The work to eliminate book deserts in Nashville gets statewide attention
A Metro Schools educator was recently featured in Tennessee Classroom Chronicles for his work to promote literacy and access to books. Jarred Amato is an English teacher who was honored in 2015 as a Metro Schools Blue Ribbon Teacher. He spoke about the progress of Project LIT Community, which strives to eliminate book deserts by retrofitting newsstands with mini-libraries and distributing them in neighborhoods where bookstores and libraries are not available.
Inspired by an article he read in the The Atlantic, Amato said he realized that Nashville was no exception to the nationwide problem of book deserts. Asked about the progress of Project LIT Community, Amato shared that his students have led efforts at Maplewood High School to collect more than 7,400 books by Thanksgiving:
... One highlight was when we realized that we had reached our ambitious goal of collecting 5,000 books by Thanksgiving. The class erupted in cheers. We were so proud to accomplish something that many didn’t believe was possible. As of November 30, we have received 7,426 books and are confident that we will reach our next goal of 10,000 books by winter break.
I’m also really proud of the fact that nearly 60 students, teachers, parents and community members came together for six hours on a Saturday last month to count and sort thousands of books, and utilize their art skills to convert a dozen USA Today newsstands into beautiful little libraries.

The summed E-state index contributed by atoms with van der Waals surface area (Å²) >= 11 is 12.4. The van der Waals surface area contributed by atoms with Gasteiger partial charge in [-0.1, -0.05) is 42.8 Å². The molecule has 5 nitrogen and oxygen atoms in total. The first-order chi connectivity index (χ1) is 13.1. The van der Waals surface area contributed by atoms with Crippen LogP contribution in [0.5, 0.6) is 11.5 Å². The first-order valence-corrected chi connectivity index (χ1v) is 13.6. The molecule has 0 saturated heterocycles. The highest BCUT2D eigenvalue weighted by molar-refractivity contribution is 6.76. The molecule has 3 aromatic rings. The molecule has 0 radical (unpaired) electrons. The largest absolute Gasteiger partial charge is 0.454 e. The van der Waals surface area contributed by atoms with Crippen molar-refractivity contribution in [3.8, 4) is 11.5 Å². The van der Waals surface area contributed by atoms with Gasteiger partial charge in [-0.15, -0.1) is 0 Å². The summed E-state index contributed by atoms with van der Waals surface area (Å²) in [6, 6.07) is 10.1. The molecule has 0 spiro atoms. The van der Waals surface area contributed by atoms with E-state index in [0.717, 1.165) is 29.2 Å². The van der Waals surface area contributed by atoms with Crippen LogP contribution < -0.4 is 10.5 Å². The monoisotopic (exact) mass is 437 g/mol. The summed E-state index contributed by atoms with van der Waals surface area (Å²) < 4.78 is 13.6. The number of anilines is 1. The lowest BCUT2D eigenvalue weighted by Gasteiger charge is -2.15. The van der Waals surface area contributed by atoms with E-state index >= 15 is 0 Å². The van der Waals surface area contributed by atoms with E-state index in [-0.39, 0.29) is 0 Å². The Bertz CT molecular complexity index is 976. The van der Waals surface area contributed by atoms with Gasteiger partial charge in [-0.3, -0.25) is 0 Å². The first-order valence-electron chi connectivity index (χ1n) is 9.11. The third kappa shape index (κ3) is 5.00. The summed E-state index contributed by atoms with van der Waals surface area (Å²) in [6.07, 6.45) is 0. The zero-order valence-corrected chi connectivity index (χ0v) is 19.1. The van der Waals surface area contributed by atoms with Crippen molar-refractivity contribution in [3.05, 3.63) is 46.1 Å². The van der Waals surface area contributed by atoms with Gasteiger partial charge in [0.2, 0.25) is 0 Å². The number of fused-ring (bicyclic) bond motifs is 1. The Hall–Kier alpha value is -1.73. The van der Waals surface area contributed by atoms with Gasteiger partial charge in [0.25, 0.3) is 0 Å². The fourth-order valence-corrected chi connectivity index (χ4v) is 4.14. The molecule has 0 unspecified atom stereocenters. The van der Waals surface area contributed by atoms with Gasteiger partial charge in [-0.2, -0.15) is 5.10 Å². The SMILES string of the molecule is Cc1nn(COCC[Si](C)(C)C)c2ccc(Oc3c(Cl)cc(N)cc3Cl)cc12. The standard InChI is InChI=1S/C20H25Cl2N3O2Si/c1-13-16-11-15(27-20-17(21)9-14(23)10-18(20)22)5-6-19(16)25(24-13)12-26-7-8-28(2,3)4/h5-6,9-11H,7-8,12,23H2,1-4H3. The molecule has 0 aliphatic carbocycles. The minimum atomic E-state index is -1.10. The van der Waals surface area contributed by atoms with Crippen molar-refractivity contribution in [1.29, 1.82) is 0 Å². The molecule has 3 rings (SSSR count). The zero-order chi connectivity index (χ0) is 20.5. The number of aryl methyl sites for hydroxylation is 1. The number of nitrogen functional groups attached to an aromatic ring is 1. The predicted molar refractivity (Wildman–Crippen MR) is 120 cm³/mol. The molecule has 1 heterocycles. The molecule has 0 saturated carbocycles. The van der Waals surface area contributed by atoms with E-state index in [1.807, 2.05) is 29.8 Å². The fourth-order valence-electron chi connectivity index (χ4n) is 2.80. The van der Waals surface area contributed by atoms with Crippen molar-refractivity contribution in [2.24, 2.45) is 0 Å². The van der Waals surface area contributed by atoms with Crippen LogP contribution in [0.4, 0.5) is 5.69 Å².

Finally, I would just say that because of our project, every day has become a celebration of reading. How cool is it that high school students get excited to open a box of books
Amato said the project engaged his students to address a real need in their community and helped them gain real-world skills that prepare them for college and career success, such as problem-solving, teamwork, logistics, social responsibility, graphic design, fundraising, and engineering.
"It is my kind and empathetic students who give me hope for the future, and I knew that they would take this idea and run with it," Amato told the publication.
What's it all about right here. Young people who care about making the 🌍 better, one 📚 at a time pic.twitter.com/MOVkwz88Wk
— Jarred Amato (@jarredamato) December 8, 2016
Learn more about Project Lit Community below: